During the pandemic, several economic support measures have been announced by the Chancellor, including supporting the retention of 9.6 million jobs through the furlough scheme. Additionally, 2.2 million individuals have claimed £5.6 billion under the second self-employment income support scheme grant announced by the Chancellor as part of his winter economic plan. The Department has spent £9.3 billion on additional support, including the increase of the universal credit standard allowance by £20 a week. Together, those measures provide a safety net for almost everyone who needs it, but eligibility for the different support packages is set out clearly on gov.uk.
Small businesses account for about 13 million people employed, which is about 60% of the workforce, and many of them are in trouble. When I spoke this weekend to ForgottenLtd, which represents people who are not in receipt of benefit, it told me that its latest survey showed that 70% of its members receive no benefit whatsoever. Do the Government intend to do something about that? If so, will the Minister meet me to discuss the criteria for improvement?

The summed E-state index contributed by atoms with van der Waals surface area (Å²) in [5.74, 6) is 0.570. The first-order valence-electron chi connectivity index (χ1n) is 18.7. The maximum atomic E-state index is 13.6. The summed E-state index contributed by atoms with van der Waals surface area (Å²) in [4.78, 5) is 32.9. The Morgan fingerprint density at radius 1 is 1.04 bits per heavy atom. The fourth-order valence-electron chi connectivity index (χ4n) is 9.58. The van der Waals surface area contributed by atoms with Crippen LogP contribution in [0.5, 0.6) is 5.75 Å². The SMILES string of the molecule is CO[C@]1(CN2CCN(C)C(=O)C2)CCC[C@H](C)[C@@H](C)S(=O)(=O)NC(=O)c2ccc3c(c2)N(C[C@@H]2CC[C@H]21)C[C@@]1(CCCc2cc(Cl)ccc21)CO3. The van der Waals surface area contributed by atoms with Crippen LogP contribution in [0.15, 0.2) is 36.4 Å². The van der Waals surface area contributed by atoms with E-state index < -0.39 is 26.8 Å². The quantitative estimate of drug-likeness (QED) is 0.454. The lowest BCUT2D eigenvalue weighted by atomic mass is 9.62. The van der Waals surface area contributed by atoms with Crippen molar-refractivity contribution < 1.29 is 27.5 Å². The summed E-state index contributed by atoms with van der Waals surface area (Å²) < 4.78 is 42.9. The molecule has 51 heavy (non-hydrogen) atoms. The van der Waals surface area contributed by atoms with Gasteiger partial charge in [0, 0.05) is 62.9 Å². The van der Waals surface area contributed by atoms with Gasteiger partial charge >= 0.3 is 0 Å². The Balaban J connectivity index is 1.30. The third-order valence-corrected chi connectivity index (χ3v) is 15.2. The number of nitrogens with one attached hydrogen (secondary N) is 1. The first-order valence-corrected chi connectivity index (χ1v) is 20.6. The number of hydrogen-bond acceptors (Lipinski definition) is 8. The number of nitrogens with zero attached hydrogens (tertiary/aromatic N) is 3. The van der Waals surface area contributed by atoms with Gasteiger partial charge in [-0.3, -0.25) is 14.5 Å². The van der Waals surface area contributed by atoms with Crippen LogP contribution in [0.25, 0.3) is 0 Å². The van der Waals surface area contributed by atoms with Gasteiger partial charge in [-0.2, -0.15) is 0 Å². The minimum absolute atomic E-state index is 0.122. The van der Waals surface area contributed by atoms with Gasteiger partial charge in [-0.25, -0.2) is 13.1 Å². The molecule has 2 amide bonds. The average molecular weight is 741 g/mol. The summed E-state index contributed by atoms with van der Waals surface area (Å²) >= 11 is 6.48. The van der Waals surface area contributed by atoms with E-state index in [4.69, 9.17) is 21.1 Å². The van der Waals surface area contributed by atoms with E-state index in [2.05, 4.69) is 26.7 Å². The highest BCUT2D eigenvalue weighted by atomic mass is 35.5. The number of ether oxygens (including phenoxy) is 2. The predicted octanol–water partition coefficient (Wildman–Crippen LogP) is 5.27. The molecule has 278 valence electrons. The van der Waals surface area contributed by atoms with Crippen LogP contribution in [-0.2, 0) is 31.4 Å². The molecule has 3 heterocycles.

I know that my right hon. Friend has campaigned hard on the subject. The question may be better directed at the Chancellor of the Exchequer or Ministers from Her Majesty’s Treasury, as I know he has also done.
Universal credit is an in-work and out-of-work benefit. It is also available for those who are self-employed. As the Secretary of State set out in her letter to the Work and Pensions Committee last month, we plan to proceed with the reinstatement of the minimum income floor, and claimants will be contacted as it is reinstated for them. Notwithstanding my right hon. Friend’s point, more than £13 billion of support has already been provided for more than 2.6 million self-employed individuals through the first two stages of the self-employment income support scheme and the scheme has now been extended.